Large Wig Rings from Sithathoryunet, ca.  1887–1813 BC (public domain)

Large Wig Rings from Sithathoryunet, ca. 1887–1813 BC ( Public domain )

Accessories: make or break the outfit since ancient Egypt

Wigs and jewelry were also a big part of traditional clothing in ancient Egypt. This was especially the case for upper-class people. Jewelry and wigs were used to show their wealth, but also because they believed it made them more attractive to the gods. They wore rings, earrings, bracelets, decorated buttons, necklaces, necklaces and pendants. These jewels were often made from gold or precious stones. Lower-class people also managed to obtain jewelry, although it was usually made from colored pottery beads.

Ancient Egyptian jewelry design often reflected religious themes. The designs included symbols of gods and goddesses and hieroglyphic symbols, as well as birds, animals and insects that played a part in their creation myth. Commonly seen were the scarab beetle (a type of beetle), the eye of Ra, lotus and papyrus plants, cobras, and symbols such as the Isis knot, shen ring (symbol of eternity), and the ‘ankh (symbol of life). A person’s jewelry was placed in their grave when they died, so they could be used in the afterlife.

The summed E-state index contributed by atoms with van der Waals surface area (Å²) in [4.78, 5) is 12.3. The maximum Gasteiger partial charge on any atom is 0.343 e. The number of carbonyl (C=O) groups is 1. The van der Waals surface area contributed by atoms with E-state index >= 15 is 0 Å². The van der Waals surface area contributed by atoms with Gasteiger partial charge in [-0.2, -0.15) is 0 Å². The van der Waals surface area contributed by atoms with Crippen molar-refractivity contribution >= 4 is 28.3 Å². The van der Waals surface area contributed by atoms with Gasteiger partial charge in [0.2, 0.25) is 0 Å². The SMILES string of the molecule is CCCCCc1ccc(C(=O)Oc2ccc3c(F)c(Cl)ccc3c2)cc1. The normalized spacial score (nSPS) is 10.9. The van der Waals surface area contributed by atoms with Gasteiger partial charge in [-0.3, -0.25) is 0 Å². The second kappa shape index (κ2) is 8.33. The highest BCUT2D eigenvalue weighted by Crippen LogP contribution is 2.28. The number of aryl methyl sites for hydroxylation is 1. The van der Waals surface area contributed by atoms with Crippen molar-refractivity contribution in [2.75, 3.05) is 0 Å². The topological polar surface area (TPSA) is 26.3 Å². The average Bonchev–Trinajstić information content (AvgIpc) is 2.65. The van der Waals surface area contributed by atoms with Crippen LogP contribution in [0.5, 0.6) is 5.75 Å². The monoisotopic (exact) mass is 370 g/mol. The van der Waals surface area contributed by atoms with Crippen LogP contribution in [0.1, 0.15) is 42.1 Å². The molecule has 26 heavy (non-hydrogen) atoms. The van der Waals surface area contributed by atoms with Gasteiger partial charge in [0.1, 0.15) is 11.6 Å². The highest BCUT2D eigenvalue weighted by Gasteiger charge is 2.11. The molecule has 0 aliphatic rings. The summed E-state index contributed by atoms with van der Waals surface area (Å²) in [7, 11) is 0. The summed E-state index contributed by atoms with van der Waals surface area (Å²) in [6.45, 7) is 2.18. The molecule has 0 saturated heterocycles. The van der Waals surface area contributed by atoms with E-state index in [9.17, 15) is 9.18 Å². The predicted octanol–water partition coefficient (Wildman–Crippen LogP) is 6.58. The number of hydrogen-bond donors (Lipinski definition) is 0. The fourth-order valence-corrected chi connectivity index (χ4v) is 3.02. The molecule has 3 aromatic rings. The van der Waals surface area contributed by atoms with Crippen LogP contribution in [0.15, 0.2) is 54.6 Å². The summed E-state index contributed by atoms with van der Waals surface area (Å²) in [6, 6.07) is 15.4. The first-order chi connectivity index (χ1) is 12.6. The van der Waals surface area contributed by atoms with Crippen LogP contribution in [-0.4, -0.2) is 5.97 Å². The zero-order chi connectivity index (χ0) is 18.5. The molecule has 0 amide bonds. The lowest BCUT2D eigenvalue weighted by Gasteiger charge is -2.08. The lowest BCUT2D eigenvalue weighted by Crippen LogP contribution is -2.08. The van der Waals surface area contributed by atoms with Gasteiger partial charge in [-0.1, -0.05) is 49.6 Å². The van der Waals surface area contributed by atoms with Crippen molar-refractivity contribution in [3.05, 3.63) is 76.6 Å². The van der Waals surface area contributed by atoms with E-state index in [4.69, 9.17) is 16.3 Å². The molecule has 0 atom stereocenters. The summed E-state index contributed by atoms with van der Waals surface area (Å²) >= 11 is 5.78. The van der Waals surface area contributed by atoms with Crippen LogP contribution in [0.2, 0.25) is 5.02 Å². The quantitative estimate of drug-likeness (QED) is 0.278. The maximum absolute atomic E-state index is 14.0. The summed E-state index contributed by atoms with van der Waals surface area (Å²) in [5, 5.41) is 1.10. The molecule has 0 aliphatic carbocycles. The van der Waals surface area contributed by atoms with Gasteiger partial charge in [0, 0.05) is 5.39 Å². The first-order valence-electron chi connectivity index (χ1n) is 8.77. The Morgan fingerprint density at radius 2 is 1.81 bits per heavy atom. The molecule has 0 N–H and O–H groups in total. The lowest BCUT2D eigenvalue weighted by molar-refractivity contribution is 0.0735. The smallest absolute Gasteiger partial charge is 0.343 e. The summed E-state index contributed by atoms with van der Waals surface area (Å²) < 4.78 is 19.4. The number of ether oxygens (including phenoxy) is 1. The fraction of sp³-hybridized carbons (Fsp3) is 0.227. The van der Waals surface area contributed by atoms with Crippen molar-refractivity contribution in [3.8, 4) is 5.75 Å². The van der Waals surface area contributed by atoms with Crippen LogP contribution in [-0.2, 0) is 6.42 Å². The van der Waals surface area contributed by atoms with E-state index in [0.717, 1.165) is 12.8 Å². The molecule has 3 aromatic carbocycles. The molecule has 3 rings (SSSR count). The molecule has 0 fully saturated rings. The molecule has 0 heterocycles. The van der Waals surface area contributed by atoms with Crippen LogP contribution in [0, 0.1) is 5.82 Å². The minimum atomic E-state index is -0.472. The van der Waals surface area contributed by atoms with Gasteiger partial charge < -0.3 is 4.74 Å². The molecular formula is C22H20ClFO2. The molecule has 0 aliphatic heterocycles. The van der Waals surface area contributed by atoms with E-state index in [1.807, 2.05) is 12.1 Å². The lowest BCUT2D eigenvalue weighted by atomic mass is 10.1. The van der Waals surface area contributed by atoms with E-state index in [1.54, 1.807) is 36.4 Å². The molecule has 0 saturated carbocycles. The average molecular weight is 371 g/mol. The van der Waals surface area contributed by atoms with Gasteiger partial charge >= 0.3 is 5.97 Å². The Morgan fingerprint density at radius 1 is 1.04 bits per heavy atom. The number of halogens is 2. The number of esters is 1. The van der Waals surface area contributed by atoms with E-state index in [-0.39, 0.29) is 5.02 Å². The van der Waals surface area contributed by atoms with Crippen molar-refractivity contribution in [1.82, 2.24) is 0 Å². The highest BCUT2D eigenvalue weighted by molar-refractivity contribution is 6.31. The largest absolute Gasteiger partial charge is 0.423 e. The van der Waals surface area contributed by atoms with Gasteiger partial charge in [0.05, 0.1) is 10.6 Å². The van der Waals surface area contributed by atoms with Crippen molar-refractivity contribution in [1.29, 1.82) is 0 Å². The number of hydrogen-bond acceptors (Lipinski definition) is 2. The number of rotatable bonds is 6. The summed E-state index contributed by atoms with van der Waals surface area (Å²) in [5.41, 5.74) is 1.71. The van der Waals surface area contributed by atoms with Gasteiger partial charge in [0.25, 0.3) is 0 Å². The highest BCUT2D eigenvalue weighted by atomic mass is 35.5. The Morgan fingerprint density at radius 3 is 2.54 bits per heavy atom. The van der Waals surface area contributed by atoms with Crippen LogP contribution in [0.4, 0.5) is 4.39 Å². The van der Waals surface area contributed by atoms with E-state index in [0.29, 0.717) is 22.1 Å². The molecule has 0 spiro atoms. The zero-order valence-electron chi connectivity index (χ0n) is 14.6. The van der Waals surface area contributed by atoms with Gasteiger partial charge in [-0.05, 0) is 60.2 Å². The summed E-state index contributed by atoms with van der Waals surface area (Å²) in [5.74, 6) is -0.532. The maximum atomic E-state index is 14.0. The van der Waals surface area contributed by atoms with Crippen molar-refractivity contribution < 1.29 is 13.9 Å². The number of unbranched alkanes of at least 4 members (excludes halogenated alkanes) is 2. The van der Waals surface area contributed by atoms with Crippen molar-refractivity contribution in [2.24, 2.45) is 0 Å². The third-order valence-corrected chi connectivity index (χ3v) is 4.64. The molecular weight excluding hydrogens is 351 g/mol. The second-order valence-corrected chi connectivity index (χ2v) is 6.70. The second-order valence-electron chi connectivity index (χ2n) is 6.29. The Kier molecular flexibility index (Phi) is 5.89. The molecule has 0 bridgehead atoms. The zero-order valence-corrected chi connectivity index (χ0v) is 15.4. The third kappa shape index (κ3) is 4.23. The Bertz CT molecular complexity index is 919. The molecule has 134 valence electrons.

Wig Rosettes, circa 1479-1425 BC.  AD, 18th dynasty of the New Kingdom, reign of Thutmose III (public domain)

Wig Rosettes, circa 1479 -1425 BC. AD, New Kingdom Dynasty 18, reign of Thutmose III ( Public domain )